8. Who would play Fleurette King in the movie about your life? Since there are limited choices in the Actors Guild reflective of me, it would have to be an imaginary combination of Carrie Black from Orange is the New Black and Queen Latifah from movies such Bessie, Set it Off, and the Last Holiday.
  9. What is one thing that everyone can do to improve the climate for LGBT people in this country? Educate to understand our diverse community of sexual and romantic orientations, gender identities, and gender expressions, and how equality, respect, affirmation and acceptance looks unique for each group and individual. This awareness will keep us motivated for the ongoing work we need to do to gain complete equality for everyone. For example, the Don’t Ask, Don’t Tell military policy has been repealed for gay, lesbian and bisexual soldiers, but not transgender and gender non-conforming soldiers. Another example involves taking care of our LGBTQIP+ elderly as we facing the “graying of America.” We have to apply an intersectional approach to be effective in improving the climate for all our people in this country.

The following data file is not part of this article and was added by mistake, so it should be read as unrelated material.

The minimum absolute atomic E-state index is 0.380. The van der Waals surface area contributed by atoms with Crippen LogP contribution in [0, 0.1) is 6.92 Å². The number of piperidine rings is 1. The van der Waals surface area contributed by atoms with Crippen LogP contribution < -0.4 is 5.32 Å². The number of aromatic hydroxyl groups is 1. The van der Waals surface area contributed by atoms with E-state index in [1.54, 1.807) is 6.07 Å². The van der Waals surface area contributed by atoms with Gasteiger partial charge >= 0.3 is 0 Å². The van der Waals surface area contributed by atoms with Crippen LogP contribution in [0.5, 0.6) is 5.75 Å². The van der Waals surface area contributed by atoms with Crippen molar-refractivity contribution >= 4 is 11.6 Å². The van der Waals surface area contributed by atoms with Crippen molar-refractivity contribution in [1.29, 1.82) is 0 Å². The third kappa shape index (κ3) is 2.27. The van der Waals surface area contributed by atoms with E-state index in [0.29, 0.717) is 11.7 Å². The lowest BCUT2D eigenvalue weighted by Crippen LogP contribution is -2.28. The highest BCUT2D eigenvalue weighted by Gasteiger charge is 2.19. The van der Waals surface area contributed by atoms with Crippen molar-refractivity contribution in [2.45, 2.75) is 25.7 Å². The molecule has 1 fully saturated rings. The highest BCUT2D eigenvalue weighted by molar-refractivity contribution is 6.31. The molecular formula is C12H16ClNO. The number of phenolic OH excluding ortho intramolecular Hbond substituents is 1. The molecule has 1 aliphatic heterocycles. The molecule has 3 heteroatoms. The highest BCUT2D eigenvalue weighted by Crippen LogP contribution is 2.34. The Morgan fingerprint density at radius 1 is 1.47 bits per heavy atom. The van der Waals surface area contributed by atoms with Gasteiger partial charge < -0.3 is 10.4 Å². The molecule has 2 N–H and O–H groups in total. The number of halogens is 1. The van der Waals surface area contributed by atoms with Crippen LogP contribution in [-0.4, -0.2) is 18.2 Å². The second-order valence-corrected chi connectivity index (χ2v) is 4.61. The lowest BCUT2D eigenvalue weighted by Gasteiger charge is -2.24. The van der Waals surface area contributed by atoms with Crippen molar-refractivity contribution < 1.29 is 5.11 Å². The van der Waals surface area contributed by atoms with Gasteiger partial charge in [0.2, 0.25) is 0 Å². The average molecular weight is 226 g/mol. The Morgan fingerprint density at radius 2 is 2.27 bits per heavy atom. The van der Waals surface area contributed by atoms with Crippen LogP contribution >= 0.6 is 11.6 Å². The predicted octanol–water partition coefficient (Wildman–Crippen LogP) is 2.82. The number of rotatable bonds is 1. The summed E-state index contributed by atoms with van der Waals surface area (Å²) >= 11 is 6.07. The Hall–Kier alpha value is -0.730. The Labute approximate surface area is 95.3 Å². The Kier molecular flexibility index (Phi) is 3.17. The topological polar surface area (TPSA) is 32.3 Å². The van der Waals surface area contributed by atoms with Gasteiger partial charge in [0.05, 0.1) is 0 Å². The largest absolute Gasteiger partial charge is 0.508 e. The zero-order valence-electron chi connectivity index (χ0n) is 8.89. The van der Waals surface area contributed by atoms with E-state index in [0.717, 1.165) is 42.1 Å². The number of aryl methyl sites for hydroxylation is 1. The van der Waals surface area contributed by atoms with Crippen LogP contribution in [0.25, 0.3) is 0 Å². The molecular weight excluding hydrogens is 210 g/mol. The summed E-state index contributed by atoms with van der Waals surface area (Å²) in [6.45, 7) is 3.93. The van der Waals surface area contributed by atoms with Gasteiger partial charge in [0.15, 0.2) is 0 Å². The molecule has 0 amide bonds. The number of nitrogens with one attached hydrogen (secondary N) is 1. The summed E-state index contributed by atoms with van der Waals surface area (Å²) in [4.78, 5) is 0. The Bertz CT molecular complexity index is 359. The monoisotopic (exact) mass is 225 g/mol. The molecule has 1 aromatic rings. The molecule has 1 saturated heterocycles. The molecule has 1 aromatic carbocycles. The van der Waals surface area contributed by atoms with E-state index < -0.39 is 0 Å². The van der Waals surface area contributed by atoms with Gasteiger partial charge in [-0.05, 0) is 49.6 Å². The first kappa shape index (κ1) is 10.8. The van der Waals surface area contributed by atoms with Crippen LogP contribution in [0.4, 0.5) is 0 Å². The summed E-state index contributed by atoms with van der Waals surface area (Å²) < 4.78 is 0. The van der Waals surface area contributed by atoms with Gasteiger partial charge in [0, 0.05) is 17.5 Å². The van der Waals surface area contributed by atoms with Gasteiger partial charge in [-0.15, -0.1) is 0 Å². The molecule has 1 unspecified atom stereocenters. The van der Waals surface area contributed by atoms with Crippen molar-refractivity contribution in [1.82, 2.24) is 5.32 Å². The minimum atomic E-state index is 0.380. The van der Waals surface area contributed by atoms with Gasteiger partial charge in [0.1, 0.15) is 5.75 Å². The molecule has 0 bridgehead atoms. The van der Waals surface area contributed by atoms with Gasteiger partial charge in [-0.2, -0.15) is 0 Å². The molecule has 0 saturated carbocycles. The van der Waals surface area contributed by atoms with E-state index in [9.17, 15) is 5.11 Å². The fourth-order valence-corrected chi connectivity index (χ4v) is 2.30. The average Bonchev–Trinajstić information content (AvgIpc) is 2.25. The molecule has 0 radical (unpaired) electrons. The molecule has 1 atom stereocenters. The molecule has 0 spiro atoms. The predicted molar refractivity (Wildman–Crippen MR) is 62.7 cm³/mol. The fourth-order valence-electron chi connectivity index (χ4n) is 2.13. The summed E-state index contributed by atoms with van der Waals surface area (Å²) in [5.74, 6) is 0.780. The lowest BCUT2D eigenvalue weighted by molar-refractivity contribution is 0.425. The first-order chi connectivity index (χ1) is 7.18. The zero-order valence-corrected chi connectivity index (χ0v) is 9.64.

10. Where do you hope to be in five years? In five years, I hope to continue to offer leadership in my current role and represent CT and UConn as visionary entities to the rest of the country; serve in a new role such a Chief Diversity Office of university; or work in a leadership role regarding sport and social justice, particularly for intersex, transgender and gender non-conforming athletes and coaches.
0
No comments so far!